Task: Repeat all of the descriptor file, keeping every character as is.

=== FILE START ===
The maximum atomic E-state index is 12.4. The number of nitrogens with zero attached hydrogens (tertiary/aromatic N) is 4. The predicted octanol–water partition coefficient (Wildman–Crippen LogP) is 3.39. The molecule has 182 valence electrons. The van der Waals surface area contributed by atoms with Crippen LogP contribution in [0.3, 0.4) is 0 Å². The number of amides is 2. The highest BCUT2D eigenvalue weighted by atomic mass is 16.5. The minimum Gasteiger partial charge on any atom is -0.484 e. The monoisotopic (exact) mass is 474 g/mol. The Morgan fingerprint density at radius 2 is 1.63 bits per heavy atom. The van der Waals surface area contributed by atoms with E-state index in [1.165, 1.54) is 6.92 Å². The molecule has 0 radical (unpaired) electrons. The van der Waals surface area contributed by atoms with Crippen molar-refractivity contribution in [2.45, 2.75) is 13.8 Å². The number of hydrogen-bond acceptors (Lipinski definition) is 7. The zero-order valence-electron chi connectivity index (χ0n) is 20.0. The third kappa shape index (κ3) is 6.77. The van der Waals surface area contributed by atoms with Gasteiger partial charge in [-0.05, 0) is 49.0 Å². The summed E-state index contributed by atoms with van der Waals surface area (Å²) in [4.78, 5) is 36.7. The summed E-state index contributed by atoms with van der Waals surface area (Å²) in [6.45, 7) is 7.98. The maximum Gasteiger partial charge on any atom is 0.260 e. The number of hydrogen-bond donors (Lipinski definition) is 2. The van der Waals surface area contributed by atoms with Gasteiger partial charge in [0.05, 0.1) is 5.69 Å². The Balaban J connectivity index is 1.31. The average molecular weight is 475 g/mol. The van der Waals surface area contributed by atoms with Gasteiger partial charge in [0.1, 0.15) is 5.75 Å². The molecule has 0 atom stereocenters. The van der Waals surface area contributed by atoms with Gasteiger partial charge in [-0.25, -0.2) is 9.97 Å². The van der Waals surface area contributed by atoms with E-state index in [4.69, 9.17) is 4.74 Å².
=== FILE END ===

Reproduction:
The maximum atomic E-state index is 12.4. The number of nitrogens with zero attached hydrogens (tertiary/aromatic N) is 4. The predicted octanol–water partition coefficient (Wildman–Crippen LogP) is 3.39. The molecule has 182 valence electrons. The van der Waals surface area contributed by atoms with Crippen LogP contribution in [0.3, 0.4) is 0 Å². The number of amides is 2. The highest BCUT2D eigenvalue weighted by atomic mass is 16.5. The minimum Gasteiger partial charge on any atom is -0.484 e. The monoisotopic (exact) mass is 474 g/mol. The Morgan fingerprint density at radius 2 is 1.63 bits per heavy atom. The van der Waals surface area contributed by atoms with E-state index in [1.165, 1.54) is 6.92 Å². The molecule has 0 radical (unpaired) electrons. The van der Waals surface area contributed by atoms with Crippen molar-refractivity contribution in [2.45, 2.75) is 13.8 Å². The number of hydrogen-bond acceptors (Lipinski definition) is 7. The zero-order valence-electron chi connectivity index (χ0n) is 20.0. The third kappa shape index (κ3) is 6.77. The van der Waals surface area contributed by atoms with Gasteiger partial charge in [-0.05, 0) is 49.0 Å². The summed E-state index contributed by atoms with van der Waals surface area (Å²) in [4.78, 5) is 36.7. The summed E-state index contributed by atoms with van der Waals surface area (Å²) in [6.45, 7) is 7.98. The maximum Gasteiger partial charge on any atom is 0.260 e. The number of hydrogen-bond donors (Lipinski definition) is 2. The van der Waals surface area contributed by atoms with Gasteiger partial charge in [0.05, 0.1) is 5.69 Å². The Balaban J connectivity index is 1.31. The average molecular weight is 475 g/mol. The van der Waals surface area contributed by atoms with Gasteiger partial charge in [0.1, 0.15) is 5.75 Å². The molecule has 0 atom stereocenters. The van der Waals surface area contributed by atoms with Gasteiger partial charge in [-0.25, -0.2) is 9.97 Å². The van der Waals surface area contributed by atoms with E-state index in [4.69, 9.17) is 4.74 Å².